YANGON—A Myanmar pilot safely landed a passenger jet without its front wheels on Sunday, May 12, after landing gear on the Myanmar National Airlines plane failed to deploy, the airline and an official said.
It was the second aviation incident in Myanmar this week, after a Biman Bangladesh Airlines plane skidded off the runway during strong wind in Yangon on Wednesday, injuring at least 17 of those on board.
An official praised the pilot for bringing the Embraer 190 aircraft into land at Mandalay airport on Sunday morning despite the technical failure. No one was hurt.
“The pilot did a great job,” said Win Khant, permanent secretary of transportation and telecommunication ministry, adding the incident was being investigated.
Myanmar National Airlines, the state-run carrier, said in a statement the aircraft had departed from the city of Yangon and was approaching the airport serving the central city of Mandalay when the pilot was unable to extend the front landing gear.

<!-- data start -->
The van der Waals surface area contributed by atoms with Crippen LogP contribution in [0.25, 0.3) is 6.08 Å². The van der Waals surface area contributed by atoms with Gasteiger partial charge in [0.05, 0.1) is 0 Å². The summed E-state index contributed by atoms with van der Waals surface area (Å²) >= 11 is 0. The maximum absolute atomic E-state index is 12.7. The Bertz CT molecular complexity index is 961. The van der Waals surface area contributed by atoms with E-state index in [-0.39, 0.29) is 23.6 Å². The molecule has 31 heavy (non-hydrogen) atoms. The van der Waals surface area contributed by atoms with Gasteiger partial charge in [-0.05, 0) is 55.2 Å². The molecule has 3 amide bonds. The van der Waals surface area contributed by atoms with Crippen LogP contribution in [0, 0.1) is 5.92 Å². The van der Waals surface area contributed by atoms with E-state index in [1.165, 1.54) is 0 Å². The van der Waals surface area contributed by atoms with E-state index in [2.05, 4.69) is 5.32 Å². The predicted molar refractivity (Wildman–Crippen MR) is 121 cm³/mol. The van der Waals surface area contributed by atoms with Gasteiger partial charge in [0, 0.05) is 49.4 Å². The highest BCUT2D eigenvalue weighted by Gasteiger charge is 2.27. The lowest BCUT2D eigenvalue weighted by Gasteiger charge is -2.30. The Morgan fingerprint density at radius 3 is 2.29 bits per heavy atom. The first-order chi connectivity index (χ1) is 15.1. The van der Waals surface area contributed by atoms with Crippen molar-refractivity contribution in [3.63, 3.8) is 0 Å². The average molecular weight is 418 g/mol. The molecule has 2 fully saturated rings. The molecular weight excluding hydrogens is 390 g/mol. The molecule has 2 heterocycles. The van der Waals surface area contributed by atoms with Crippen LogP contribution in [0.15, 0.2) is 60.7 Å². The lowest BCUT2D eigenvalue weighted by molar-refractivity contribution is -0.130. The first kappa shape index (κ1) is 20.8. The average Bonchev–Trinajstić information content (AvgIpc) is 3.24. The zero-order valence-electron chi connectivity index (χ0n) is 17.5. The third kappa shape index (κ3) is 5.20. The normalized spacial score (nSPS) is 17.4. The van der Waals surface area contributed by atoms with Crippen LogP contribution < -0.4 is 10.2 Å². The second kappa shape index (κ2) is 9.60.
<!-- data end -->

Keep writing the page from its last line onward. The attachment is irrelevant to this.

The statement reported that the plane’s EICAS—Engine Indicating and Crew Alerting System—indicated a failure of the front landing gear to deploy.
The pilot, Captain Myat Moe Aung, tried a backup emergency procedure to pull down the wheels but that was unsuccessful.
The aircraft did two fly-bys past the tower for air controllers to check visually whether the wheels had deployed.
“Then the captain followed emergency procedures and did the fuel burn out to reduce the landing weight,” it said.
Video of the landing shows the plane touching down on its rear wheels before lowering its nose. The aircraft travels some distance along the runway on its nose, kicking up smoke, before coming to a halt.
The crew then performed an emergency evacuation.
The airline did not say how many people were on board but Embraer said on its website the aircraft has a typical capacity of between 96 and 114 seats.
Flight operations at the airport were temporarily suspended, and allowed to resume after about 2 ½ hours for smaller aircraft. The runways were expected to be reopened for use by larger Boeing and Airbus aircraft by late afternoon.
The Associated Press contributed to this article.